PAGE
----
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09.15.2010 1

Article I of the U.S. Constitution

After the Revolutionary War, the Founding Fathers were nervous about a strong executive. This can be seen in the way that they wrote the Constitution. Our nation’s founders decided to create a stronger legislative branch than that of the executive branch as established in Article II. The Founders intended the legislative branch to check the powers of the President as well as be a voice of all the people.

By design, the legislative branch is weak in the sense that there is no one person holding all of the power. The legislative branch is composed of the House of Representatives and the Senate, which together form Congress. Each state elects two senators and a number of members to the House of Representatives depending on the size of each particular states population.

Even further, the legislative branch was given direct authority over several tasks. The Founders did this so that Congress and the people would know the limits of its powers. They broke Article 1 into 10 sections that explicitly grant Congress all of its authority.

Section 1 of Article 1 grants all legislative powers to the Congress and creates both the House and the Senate. Sections 2 and 3 sets requirements for eligibility to serve in the House and Senate respectively. In Section 2, the power is given to the House to determine its Speaker and does not note that the Speaker has to be a member of the House. Theoretically, the Speaker can be any citizen that the members of the House elect, although no Speaker has ever not been an elected member of the House.

Section 4 mandates that Congress must assemble at least once a year. It does not stipulate that Congress be a full time legislature. Further, section 4 says that the power to determine the elections of Senators and Representatives lies with the legislature in each state, but it allows Congress to alter the laws made by the state legislatures regarding the time and manner of such elections.

Sections 5 and 6 further set regulations on how Congress operates. But the real limits on Congress come in Sections 7 and 8. The powers granted to Congress in Article 1 are the extent of their powers. The Founders designed the Constitution as a limit on Federal power, not a starting point for power to be expanded upon.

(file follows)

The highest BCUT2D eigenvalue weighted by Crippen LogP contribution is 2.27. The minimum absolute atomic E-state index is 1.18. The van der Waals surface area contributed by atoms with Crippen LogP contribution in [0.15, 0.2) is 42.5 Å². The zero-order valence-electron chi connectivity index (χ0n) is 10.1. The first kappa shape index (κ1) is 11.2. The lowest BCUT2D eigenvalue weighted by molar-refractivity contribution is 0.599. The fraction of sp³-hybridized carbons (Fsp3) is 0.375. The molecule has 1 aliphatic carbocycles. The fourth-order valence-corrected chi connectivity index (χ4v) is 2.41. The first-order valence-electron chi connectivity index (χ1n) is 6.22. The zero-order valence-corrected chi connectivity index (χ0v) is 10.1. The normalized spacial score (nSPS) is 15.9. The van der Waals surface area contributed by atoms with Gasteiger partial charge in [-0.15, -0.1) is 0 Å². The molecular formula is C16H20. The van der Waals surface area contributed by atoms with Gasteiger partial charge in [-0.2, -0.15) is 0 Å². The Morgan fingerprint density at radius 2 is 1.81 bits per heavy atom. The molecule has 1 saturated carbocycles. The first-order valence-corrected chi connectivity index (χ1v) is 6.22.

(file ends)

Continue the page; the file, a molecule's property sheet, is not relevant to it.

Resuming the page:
Section 7 mandates that all bills for raising revenue shall come from the House of Representatives. The Senate does not have the power to tax, only the House. Further, section 7 also creates the procedure for a veto of a bill.

Section 8 is arguably the most important section of Article 1. Inside of Section 8, the limits of Congressional power are established. Congress has the authority to collect taxes, borrow money, regulate commerce, to create money and punish those that fraudulently do, establish post offices and roads, promote the progress of science and arts and provide patents, to declare war as well as fund the army for a period of no more than two years, provide and maintain a navy, to provide for the Militia, to exercise exclusive Legislation over the federal seat of power in Washington D.C., and to make laws that are necessary in carrying out the listed powers and all those necessary as described by the Constitution.

Missing in Section 8’s listing of Congressional powers is the authority to provide Health Care, mandate the purchase of a specific product or service to all U.S. citizens, provide a retirement program for all U.S. citizens, regulate carbon emissions from U.S. businesses and citizens, and the authority to own companies. However, we find that out current Congress sees all of those unlisted powers as being “Constitutionally granted”. But a close reading of Article 1, Section 8 shows us that no such authority exists.

The power that the legislative branch has today would cause our Founding Fathers to roll over in their graves. The authority Congress now holds is unprecedented in U.S. history. Further troubling is that there seems to be no one in the federal government checking this blatant overstep from our Congressional leaders.

As we are all aware, the nation is in trouble. The Founding Fathers left us with a great document that holds our government in check and at a sustainable size that protects individual liberty. The current congress has paid no heed to the law of the land and is instead making their own laws ignoring the authority they have as listed in the Constitution in Article 1. If we do not soon get back to the founding principles, we will surely find ourselves without a way to get out of the quagmire we are in.

Adam Bitely is the Editor-in-Chief of

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